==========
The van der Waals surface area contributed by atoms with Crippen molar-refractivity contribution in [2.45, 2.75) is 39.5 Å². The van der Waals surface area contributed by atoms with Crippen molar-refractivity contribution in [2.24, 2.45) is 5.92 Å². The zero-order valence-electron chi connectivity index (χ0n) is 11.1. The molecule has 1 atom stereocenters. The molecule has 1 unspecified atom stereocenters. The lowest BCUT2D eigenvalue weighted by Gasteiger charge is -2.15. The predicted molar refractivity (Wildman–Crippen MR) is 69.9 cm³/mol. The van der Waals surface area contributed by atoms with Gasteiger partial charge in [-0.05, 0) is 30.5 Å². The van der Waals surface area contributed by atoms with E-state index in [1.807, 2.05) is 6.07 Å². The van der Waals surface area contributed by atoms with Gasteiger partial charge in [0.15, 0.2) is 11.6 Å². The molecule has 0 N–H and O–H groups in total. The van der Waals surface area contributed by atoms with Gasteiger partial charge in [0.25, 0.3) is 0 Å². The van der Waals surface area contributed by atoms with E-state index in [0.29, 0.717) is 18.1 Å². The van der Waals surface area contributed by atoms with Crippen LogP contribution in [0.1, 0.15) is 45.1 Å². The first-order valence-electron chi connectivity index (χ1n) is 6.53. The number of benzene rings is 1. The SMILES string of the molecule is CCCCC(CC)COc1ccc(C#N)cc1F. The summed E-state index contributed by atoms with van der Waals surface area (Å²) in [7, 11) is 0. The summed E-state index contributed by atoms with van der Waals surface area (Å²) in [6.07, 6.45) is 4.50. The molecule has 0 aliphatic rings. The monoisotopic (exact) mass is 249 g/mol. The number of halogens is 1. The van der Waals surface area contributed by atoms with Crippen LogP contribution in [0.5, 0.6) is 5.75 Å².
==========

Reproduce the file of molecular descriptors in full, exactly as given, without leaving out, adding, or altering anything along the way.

The van der Waals surface area contributed by atoms with Crippen molar-refractivity contribution in [2.45, 2.75) is 39.5 Å². The van der Waals surface area contributed by atoms with Crippen molar-refractivity contribution in [2.24, 2.45) is 5.92 Å². The zero-order valence-electron chi connectivity index (χ0n) is 11.1. The molecule has 1 atom stereocenters. The molecule has 1 unspecified atom stereocenters. The lowest BCUT2D eigenvalue weighted by Gasteiger charge is -2.15. The predicted molar refractivity (Wildman–Crippen MR) is 69.9 cm³/mol. The van der Waals surface area contributed by atoms with Gasteiger partial charge in [-0.05, 0) is 30.5 Å². The van der Waals surface area contributed by atoms with E-state index in [1.807, 2.05) is 6.07 Å². The van der Waals surface area contributed by atoms with Gasteiger partial charge in [0.15, 0.2) is 11.6 Å². The molecule has 0 N–H and O–H groups in total. The van der Waals surface area contributed by atoms with Gasteiger partial charge in [0.25, 0.3) is 0 Å². The van der Waals surface area contributed by atoms with E-state index in [0.29, 0.717) is 18.1 Å². The van der Waals surface area contributed by atoms with Crippen LogP contribution in [0.1, 0.15) is 45.1 Å². The first-order valence-electron chi connectivity index (χ1n) is 6.53. The number of benzene rings is 1. The SMILES string of the molecule is CCCCC(CC)COc1ccc(C#N)cc1F. The summed E-state index contributed by atoms with van der Waals surface area (Å²) in [7, 11) is 0. The summed E-state index contributed by atoms with van der Waals surface area (Å²) in [6.07, 6.45) is 4.50. The molecule has 0 aliphatic rings. The monoisotopic (exact) mass is 249 g/mol. The number of halogens is 1. The van der Waals surface area contributed by atoms with Crippen LogP contribution in [0.5, 0.6) is 5.75 Å².